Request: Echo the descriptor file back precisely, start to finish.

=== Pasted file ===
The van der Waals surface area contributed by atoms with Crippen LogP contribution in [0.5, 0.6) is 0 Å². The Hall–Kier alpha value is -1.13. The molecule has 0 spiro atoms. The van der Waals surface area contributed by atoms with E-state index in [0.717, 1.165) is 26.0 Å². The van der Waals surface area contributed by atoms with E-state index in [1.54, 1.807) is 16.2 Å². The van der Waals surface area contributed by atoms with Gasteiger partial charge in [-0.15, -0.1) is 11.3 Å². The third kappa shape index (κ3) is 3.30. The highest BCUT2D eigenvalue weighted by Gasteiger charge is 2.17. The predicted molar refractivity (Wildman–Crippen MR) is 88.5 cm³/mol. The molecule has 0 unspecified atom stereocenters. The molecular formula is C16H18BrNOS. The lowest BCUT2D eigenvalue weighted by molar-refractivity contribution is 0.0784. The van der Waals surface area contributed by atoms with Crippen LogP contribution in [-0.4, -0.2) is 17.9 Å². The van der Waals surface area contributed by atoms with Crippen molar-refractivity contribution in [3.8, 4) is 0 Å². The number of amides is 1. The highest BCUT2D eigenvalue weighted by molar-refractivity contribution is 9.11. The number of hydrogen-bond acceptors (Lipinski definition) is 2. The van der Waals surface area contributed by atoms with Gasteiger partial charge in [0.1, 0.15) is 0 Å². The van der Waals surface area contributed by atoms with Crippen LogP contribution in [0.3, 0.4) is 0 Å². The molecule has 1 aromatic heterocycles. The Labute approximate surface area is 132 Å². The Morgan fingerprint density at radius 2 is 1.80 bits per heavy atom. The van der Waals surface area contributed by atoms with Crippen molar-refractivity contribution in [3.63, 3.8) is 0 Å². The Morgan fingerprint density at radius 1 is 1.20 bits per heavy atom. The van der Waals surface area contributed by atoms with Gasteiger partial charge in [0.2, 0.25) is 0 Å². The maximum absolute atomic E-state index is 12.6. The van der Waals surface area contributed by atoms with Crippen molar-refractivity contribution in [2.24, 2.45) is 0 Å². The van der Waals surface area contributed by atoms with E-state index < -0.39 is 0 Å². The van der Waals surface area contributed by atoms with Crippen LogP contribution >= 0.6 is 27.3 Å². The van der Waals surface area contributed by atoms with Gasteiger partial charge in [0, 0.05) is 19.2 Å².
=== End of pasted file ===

The van der Waals surface area contributed by atoms with Crippen LogP contribution in [0.5, 0.6) is 0 Å². The Hall–Kier alpha value is -1.13. The molecule has 0 spiro atoms. The van der Waals surface area contributed by atoms with E-state index in [0.717, 1.165) is 26.0 Å². The van der Waals surface area contributed by atoms with E-state index in [1.54, 1.807) is 16.2 Å². The van der Waals surface area contributed by atoms with Gasteiger partial charge in [-0.15, -0.1) is 11.3 Å². The third kappa shape index (κ3) is 3.30. The highest BCUT2D eigenvalue weighted by Gasteiger charge is 2.17. The predicted molar refractivity (Wildman–Crippen MR) is 88.5 cm³/mol. The molecule has 0 unspecified atom stereocenters. The molecular formula is C16H18BrNOS. The lowest BCUT2D eigenvalue weighted by molar-refractivity contribution is 0.0784. The van der Waals surface area contributed by atoms with Crippen LogP contribution in [-0.4, -0.2) is 17.9 Å². The van der Waals surface area contributed by atoms with Crippen molar-refractivity contribution in [3.8, 4) is 0 Å². The number of amides is 1. The highest BCUT2D eigenvalue weighted by molar-refractivity contribution is 9.11. The number of hydrogen-bond acceptors (Lipinski definition) is 2. The van der Waals surface area contributed by atoms with Gasteiger partial charge in [0.1, 0.15) is 0 Å². The van der Waals surface area contributed by atoms with Crippen LogP contribution in [0.3, 0.4) is 0 Å². The molecule has 1 aromatic heterocycles. The Labute approximate surface area is 132 Å². The Morgan fingerprint density at radius 2 is 1.80 bits per heavy atom. The van der Waals surface area contributed by atoms with Crippen molar-refractivity contribution in [3.63, 3.8) is 0 Å². The Morgan fingerprint density at radius 1 is 1.20 bits per heavy atom. The van der Waals surface area contributed by atoms with Gasteiger partial charge in [0.2, 0.25) is 0 Å². The maximum absolute atomic E-state index is 12.6. The van der Waals surface area contributed by atoms with Crippen molar-refractivity contribution in [2.24, 2.45) is 0 Å². The van der Waals surface area contributed by atoms with E-state index < -0.39 is 0 Å². The van der Waals surface area contributed by atoms with Crippen LogP contribution >= 0.6 is 27.3 Å². The van der Waals surface area contributed by atoms with Gasteiger partial charge in [0, 0.05) is 19.2 Å².